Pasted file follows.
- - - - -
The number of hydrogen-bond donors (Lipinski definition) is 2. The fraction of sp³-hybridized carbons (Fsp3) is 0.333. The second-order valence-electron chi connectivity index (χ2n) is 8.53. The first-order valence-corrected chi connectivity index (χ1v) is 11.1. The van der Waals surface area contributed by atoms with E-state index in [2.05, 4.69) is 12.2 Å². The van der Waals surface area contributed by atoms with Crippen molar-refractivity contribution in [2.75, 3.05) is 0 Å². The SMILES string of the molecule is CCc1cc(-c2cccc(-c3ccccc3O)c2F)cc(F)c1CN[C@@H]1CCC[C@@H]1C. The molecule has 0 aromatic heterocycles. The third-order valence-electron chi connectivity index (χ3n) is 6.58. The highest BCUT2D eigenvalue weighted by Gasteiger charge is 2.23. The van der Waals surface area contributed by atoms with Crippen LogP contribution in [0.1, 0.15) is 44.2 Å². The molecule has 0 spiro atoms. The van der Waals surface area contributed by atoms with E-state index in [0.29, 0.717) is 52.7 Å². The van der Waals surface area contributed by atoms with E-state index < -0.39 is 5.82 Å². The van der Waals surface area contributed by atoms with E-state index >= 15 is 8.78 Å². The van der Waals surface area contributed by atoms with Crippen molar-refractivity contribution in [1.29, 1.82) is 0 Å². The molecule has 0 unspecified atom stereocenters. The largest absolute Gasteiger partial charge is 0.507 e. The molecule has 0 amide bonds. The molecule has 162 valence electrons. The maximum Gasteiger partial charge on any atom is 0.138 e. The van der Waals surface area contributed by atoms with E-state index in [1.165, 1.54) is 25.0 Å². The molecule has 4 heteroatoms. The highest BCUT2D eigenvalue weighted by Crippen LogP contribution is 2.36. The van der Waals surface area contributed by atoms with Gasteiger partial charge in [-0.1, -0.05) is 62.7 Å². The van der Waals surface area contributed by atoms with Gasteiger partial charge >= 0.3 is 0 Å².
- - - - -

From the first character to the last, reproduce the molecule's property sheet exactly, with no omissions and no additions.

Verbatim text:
The number of hydrogen-bond donors (Lipinski definition) is 2. The fraction of sp³-hybridized carbons (Fsp3) is 0.333. The second-order valence-electron chi connectivity index (χ2n) is 8.53. The first-order valence-corrected chi connectivity index (χ1v) is 11.1. The van der Waals surface area contributed by atoms with E-state index in [2.05, 4.69) is 12.2 Å². The van der Waals surface area contributed by atoms with Crippen molar-refractivity contribution in [2.75, 3.05) is 0 Å². The SMILES string of the molecule is CCc1cc(-c2cccc(-c3ccccc3O)c2F)cc(F)c1CN[C@@H]1CCC[C@@H]1C. The molecule has 0 aromatic heterocycles. The third-order valence-electron chi connectivity index (χ3n) is 6.58. The highest BCUT2D eigenvalue weighted by Gasteiger charge is 2.23. The van der Waals surface area contributed by atoms with Crippen LogP contribution in [0.1, 0.15) is 44.2 Å². The molecule has 0 spiro atoms. The van der Waals surface area contributed by atoms with E-state index in [0.29, 0.717) is 52.7 Å². The van der Waals surface area contributed by atoms with E-state index < -0.39 is 5.82 Å². The van der Waals surface area contributed by atoms with E-state index >= 15 is 8.78 Å². The van der Waals surface area contributed by atoms with Crippen molar-refractivity contribution in [1.29, 1.82) is 0 Å². The molecule has 0 unspecified atom stereocenters. The largest absolute Gasteiger partial charge is 0.507 e. The molecule has 0 amide bonds. The molecule has 162 valence electrons. The maximum Gasteiger partial charge on any atom is 0.138 e. The van der Waals surface area contributed by atoms with E-state index in [1.165, 1.54) is 25.0 Å². The molecule has 4 heteroatoms. The highest BCUT2D eigenvalue weighted by Crippen LogP contribution is 2.36. The van der Waals surface area contributed by atoms with Gasteiger partial charge in [-0.1, -0.05) is 62.7 Å². The van der Waals surface area contributed by atoms with Gasteiger partial charge >= 0.3 is 0 Å².